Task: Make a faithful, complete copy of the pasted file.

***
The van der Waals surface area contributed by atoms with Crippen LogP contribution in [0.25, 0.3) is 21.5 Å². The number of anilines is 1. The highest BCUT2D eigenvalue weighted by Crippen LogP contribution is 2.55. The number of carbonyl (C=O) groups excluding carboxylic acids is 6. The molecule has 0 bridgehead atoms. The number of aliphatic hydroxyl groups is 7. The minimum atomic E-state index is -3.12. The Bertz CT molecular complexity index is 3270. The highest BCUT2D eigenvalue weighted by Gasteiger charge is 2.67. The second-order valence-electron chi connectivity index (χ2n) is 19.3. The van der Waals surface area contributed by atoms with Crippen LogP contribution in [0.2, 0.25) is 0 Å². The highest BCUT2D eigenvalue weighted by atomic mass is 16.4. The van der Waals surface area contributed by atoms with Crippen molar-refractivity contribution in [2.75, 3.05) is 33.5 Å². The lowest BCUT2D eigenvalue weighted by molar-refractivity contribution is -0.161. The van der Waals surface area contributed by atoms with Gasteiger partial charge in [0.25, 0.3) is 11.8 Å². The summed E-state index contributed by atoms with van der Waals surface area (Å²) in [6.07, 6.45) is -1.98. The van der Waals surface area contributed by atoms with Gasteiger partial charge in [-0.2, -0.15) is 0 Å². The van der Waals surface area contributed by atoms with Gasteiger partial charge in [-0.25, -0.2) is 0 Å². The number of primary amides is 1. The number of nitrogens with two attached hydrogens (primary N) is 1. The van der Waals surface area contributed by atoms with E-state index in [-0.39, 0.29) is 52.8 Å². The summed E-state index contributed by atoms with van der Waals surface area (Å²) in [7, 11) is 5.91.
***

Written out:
The van der Waals surface area contributed by atoms with Crippen LogP contribution in [0.25, 0.3) is 21.5 Å². The number of anilines is 1. The highest BCUT2D eigenvalue weighted by Crippen LogP contribution is 2.55. The number of carbonyl (C=O) groups excluding carboxylic acids is 6. The molecule has 0 bridgehead atoms. The number of aliphatic hydroxyl groups is 7. The minimum atomic E-state index is -3.12. The Bertz CT molecular complexity index is 3270. The highest BCUT2D eigenvalue weighted by Gasteiger charge is 2.67. The second-order valence-electron chi connectivity index (χ2n) is 19.3. The van der Waals surface area contributed by atoms with Crippen LogP contribution in [0.2, 0.25) is 0 Å². The highest BCUT2D eigenvalue weighted by atomic mass is 16.4. The van der Waals surface area contributed by atoms with Crippen molar-refractivity contribution in [2.75, 3.05) is 33.5 Å². The lowest BCUT2D eigenvalue weighted by molar-refractivity contribution is -0.161. The van der Waals surface area contributed by atoms with Gasteiger partial charge in [0.25, 0.3) is 11.8 Å². The summed E-state index contributed by atoms with van der Waals surface area (Å²) in [6.07, 6.45) is -1.98. The van der Waals surface area contributed by atoms with Gasteiger partial charge in [-0.2, -0.15) is 0 Å². The van der Waals surface area contributed by atoms with Gasteiger partial charge in [-0.25, -0.2) is 0 Å². The number of primary amides is 1. The number of nitrogens with two attached hydrogens (primary N) is 1. The van der Waals surface area contributed by atoms with E-state index in [-0.39, 0.29) is 52.8 Å². The summed E-state index contributed by atoms with van der Waals surface area (Å²) in [7, 11) is 5.91.